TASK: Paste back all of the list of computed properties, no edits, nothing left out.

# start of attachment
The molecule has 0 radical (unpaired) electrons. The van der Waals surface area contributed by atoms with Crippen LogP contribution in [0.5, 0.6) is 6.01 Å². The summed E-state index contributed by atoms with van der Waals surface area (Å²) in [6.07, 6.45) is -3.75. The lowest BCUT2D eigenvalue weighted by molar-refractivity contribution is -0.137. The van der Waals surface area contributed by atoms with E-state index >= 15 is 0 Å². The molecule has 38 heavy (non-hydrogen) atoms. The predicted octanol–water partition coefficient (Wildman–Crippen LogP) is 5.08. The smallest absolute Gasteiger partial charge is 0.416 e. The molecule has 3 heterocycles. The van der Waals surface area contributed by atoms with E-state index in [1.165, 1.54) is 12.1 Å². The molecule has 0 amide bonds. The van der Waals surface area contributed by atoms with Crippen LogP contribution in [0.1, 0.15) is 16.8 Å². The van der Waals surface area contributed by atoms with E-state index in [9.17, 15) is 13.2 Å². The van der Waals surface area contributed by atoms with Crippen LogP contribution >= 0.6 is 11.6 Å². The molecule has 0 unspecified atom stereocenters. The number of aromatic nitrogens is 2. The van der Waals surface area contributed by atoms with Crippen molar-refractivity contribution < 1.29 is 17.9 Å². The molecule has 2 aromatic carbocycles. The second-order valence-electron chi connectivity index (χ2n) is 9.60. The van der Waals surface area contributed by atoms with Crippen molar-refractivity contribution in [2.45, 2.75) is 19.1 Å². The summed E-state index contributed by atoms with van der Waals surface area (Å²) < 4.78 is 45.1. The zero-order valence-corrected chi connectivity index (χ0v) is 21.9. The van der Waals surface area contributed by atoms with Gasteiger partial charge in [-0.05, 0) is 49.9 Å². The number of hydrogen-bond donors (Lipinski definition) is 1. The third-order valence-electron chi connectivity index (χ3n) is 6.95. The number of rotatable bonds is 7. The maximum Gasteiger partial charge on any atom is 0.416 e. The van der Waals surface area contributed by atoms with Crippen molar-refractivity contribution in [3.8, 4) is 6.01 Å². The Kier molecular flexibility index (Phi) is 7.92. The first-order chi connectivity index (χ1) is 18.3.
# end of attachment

The molecule has 0 radical (unpaired) electrons. The van der Waals surface area contributed by atoms with Crippen LogP contribution in [0.5, 0.6) is 6.01 Å². The summed E-state index contributed by atoms with van der Waals surface area (Å²) in [6.07, 6.45) is -3.75. The lowest BCUT2D eigenvalue weighted by molar-refractivity contribution is -0.137. The van der Waals surface area contributed by atoms with E-state index >= 15 is 0 Å². The molecule has 38 heavy (non-hydrogen) atoms. The predicted octanol–water partition coefficient (Wildman–Crippen LogP) is 5.08. The smallest absolute Gasteiger partial charge is 0.416 e. The molecule has 3 heterocycles. The van der Waals surface area contributed by atoms with E-state index in [1.165, 1.54) is 12.1 Å². The molecule has 0 amide bonds. The van der Waals surface area contributed by atoms with Crippen LogP contribution in [0.1, 0.15) is 16.8 Å². The van der Waals surface area contributed by atoms with E-state index in [9.17, 15) is 13.2 Å². The van der Waals surface area contributed by atoms with Crippen LogP contribution >= 0.6 is 11.6 Å². The molecule has 0 unspecified atom stereocenters. The number of aromatic nitrogens is 2. The van der Waals surface area contributed by atoms with Crippen molar-refractivity contribution < 1.29 is 17.9 Å². The molecule has 2 aromatic carbocycles. The second-order valence-electron chi connectivity index (χ2n) is 9.60. The van der Waals surface area contributed by atoms with Crippen molar-refractivity contribution in [2.45, 2.75) is 19.1 Å². The summed E-state index contributed by atoms with van der Waals surface area (Å²) < 4.78 is 45.1. The zero-order valence-corrected chi connectivity index (χ0v) is 21.9. The van der Waals surface area contributed by atoms with Gasteiger partial charge in [-0.05, 0) is 49.9 Å². The number of hydrogen-bond donors (Lipinski definition) is 1. The third-order valence-electron chi connectivity index (χ3n) is 6.95. The number of rotatable bonds is 7. The maximum Gasteiger partial charge on any atom is 0.416 e. The van der Waals surface area contributed by atoms with Crippen molar-refractivity contribution in [3.8, 4) is 6.01 Å². The Kier molecular flexibility index (Phi) is 7.92. The first-order chi connectivity index (χ1) is 18.3.